"I just remember in the first half I had 31," Oleson said of the Lathrop game. "It was kind of unreal. Every shot I threw up was going in."
Oleson's next stop was Peninsula Community College in Olympia, Wash., where he spent a season before returning to Alaska to play for UAF.
His three years at UAF are legendary. In 2001-02, the season before Oleson arrived, the Nanooks were a dismal 4-23. Oleson immediately helped turn things around, and the Nanooks went 64-24 and qualified for the NCAA Division II Tournament each of the next three seasons.
Oleson was twice the Great Northwest Athletic Conference Player of the Year and in 2005 eclipsed Milo Griffin's long-standing mark as the Nanooks' all-time leading scorer. He finished with 1,883 points and in 2004-05 was a DII First-Team All-American.
After playing briefly with the Dodge City Legend of the United States Basketball League, Oleson moved overseas in 2005-06, signing with Spain's Beirasar Rosalia of the mid-level Leb 2 league.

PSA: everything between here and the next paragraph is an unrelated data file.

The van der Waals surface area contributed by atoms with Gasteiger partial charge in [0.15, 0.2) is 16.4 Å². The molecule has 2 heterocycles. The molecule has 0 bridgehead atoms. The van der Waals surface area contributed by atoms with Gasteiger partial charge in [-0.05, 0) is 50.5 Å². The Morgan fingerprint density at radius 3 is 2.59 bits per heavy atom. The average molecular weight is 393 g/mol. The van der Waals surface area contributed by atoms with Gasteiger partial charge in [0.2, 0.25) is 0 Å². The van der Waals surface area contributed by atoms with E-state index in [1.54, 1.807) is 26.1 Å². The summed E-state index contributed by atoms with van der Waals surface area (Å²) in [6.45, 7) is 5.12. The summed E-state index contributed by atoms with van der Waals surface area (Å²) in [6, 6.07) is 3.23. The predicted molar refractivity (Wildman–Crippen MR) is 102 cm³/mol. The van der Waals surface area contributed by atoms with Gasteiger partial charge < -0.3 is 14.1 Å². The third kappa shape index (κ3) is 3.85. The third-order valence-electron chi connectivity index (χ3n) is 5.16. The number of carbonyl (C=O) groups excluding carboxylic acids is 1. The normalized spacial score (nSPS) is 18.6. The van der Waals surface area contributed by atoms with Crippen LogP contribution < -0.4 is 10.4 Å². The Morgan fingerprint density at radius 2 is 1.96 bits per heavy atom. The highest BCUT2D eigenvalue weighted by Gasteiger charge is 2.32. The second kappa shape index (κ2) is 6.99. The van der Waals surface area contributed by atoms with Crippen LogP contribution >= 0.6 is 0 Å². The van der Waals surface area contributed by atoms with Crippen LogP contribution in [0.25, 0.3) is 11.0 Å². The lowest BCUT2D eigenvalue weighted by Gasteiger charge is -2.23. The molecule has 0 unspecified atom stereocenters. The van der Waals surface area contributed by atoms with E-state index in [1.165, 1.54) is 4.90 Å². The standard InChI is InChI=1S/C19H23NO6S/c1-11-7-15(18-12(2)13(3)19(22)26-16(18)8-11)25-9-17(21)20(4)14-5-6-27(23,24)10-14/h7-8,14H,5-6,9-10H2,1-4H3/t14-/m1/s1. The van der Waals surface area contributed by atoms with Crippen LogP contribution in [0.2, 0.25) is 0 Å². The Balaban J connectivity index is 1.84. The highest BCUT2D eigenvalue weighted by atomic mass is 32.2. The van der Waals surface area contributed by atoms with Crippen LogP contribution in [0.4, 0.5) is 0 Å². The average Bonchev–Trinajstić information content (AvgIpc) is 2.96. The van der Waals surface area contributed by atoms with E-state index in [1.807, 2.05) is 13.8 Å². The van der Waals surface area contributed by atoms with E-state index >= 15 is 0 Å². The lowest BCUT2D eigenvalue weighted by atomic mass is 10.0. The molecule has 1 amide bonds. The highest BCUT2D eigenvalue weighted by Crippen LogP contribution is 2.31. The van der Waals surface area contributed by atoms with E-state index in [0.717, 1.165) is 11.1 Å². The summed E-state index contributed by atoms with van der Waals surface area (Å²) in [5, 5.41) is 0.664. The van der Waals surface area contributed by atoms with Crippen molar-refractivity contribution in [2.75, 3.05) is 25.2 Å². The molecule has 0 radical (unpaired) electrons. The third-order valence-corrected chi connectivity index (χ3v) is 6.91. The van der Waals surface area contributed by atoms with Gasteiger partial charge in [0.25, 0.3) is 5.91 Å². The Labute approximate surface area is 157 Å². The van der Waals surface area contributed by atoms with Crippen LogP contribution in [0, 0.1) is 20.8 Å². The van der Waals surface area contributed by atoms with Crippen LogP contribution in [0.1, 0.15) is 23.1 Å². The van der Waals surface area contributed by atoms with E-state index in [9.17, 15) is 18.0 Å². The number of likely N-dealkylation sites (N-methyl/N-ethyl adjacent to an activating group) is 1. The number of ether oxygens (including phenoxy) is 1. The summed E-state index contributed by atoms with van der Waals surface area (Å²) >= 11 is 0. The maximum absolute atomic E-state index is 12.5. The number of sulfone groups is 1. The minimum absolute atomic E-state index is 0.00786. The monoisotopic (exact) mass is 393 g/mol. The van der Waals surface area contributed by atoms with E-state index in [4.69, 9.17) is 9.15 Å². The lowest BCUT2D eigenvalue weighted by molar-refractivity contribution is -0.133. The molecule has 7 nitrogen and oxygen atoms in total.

Despite the stigma of having played for a DII school, Oleson gained a tryout for the summer-league team of the National Basketball Association's Miami Heat after his first season with Rosalia.
He spent two more years with Rosalia, and after winning the 2006-07 title, the team was promoted to the Leb 1 league for 2007-08. Oleson's continued success (he was the second-ranked scorer last year) earned him a job with Fuenlabrada in Spain's ACB league.
"After the NBA, the ACB is by far the best league in the world," Oleson's Ohio-based agent, Emilio Duran, said by phone Tuesday.
Oleson has teammates from Serbia, Georgia, Latvia, Argentina and Puerto Rico. They include 7-foot-3 PJ Ramos, who had a stint in the NBA, and Nikolaz Tskitishvili, who was picked fifth overall by the Denver Nuggets in the 2002 NBA draft.
The move to a higher level hasn't brought Oleson's production down.
Oleson, a shooting guard, is the ACB's second-leading scorer with 20.1 points per game. In a league-leading 33 minutes per game, he is shooting 58 percent from the floor, 47 percent from behind the 3-point line and 83 percent on free throws. He is fifth in the latest MVP rankings.
"It's probably my best year yet," Oleson said during an interview at the News-Miner.